Malik and Michael selected for ARL Kaleidoscope Program

Master's students Amina Malik and Inbar Michael have been selected to participate in the 2022-2024 Association of Research Libraries (ARL) Kaleidoscope Diversity Scholars Program. With the goal of attracting MS/LIS students from historically underrepresented racial and ethnic groups to careers in research libraries and archives, the Kaleidoscope Program offers financial support to scholars as well as leadership development through the ARL Annual Leadership Symposium, a formal mentoring program, career placement assistance, and a site visit to an ARL member library.

Amina Malik
Amina Malik

Malik earned her BA in history from the University of Illinois, with a focus on public history and museum sciences. She has worked in various special collections roles, including the Illinois History and Lincoln Collections and the Champaign County History Museum. This fall, she will be working with the University Library’s Research Data Service to provide data-preservation and publication services to the Illinois research community. After graduation, Malik would like to work as an archivist for a cultural heritage institution, where she can participate in the appraisal of histories of marginalized peoples through community archival work.

Inbar Michael
Inbar Michael

Michael received a BA in history, with a minor in humanities and law, from the University of California, Irvine. As an undergraduate, she published two papers through Johns Hopkins' Macksey Journal, one focused on American Jewish solidarity in the 1970s-1990s in support of Soviet Jews, and the other focused on the impact of U.S. imperialism on the Mexican oil industry in the early 1900s. Following graduation, Michael took a gap year through the AmeriCorps City Year program, where she realized her passion for education and information literacy. She is interested in studying the preservation of marginalized histories in local communities as well as how libraries can be utilized as centers that promote diversity and inclusion, particularly when it comes to intersectionality within the LGBTQIA+ community. Michael is also a 2022-2023 Spectrum Scholar.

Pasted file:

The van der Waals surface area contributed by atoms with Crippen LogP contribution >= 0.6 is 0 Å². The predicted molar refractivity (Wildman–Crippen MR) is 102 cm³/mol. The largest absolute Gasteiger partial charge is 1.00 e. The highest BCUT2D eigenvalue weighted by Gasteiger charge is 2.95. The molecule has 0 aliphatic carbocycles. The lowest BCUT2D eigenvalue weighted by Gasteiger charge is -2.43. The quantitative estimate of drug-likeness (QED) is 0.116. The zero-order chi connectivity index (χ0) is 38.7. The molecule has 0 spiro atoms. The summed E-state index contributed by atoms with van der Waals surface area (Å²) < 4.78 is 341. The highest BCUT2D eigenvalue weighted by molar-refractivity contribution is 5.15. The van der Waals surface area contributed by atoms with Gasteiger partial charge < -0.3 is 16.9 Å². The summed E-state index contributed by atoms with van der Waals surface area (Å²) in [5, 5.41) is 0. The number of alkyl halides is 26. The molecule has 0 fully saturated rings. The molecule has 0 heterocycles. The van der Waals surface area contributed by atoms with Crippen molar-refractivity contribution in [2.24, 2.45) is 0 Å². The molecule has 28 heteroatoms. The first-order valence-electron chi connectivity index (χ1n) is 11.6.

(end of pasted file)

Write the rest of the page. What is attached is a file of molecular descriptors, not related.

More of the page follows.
Updated on
Backto the news archive

Related News

Internship Spotlight: Tesla

MS/IM student Shivani Dhavala discusses her internship with Tesla. According to Dhavala, her iSchool coursework and internship experience is preparing her for a career as a product manager, where she can "contribute to some really fascinating products that people would use."

Shivani Dhavala

Barberousse brings rich life lessons as doula, mother to her LIS studies

Imani Barberousse's interest in medical librarianship is a natural extension of her thirty years of experience as a doula and mother. She believes that collecting and disseminating birthing stories—especially those from women of color—can help inform and improve current medical techniques to reduce the current maternal and infant death rate in the United States. 

Imani Barberousse

Spectrum Scholar Spotlight: Inbar Michael

Thirteen iSchool master's students were named 2022-2023 Spectrum Scholars by the American Library Association (ALA) Office for Diversity, Literacy, and Outreach Services. This "Spectrum Scholar Spotlight" series highlights the School’s scholars. MS/LIS student Inbar Michael earned her bachelor's degree in history with a minor in humanities and law from the University of California, Irvine.

Inbar Michael

Knox to co-lead new project addressing racism and social injustice

A project co-led by Emily Knox is one of the twenty-five projects that recently received funding through the Chancellor's Call to Action Research Program to Address Racism and Social Injustice. The program is a $2 million annual commitment by the University of Illinois to respond to the critical need for universities across the nation to prioritize research focused on systemic racial inequities and injustices that exist not only in communities but in higher education itself. For 2022, the funded projects will focus on systemic racism and social justice, law enforcement and criminal justice reform, and disparities in health and health care.

Emily Knox

iSchool instructors ranked as excellent

Forty-four iSchool instructors were named in the University's List of Teachers Ranked as Excellent for Spring 2022. The rankings are released every semester, and results are based on the Instructor and Course Evaluation System (ICES) questionnaire forms maintained by Measurement and Evaluation in the Center for Innovation in Teaching and Learning. Only those instructors who gave out ICES forms during the semester and who released their data for publication are included in the list.

iSchool Building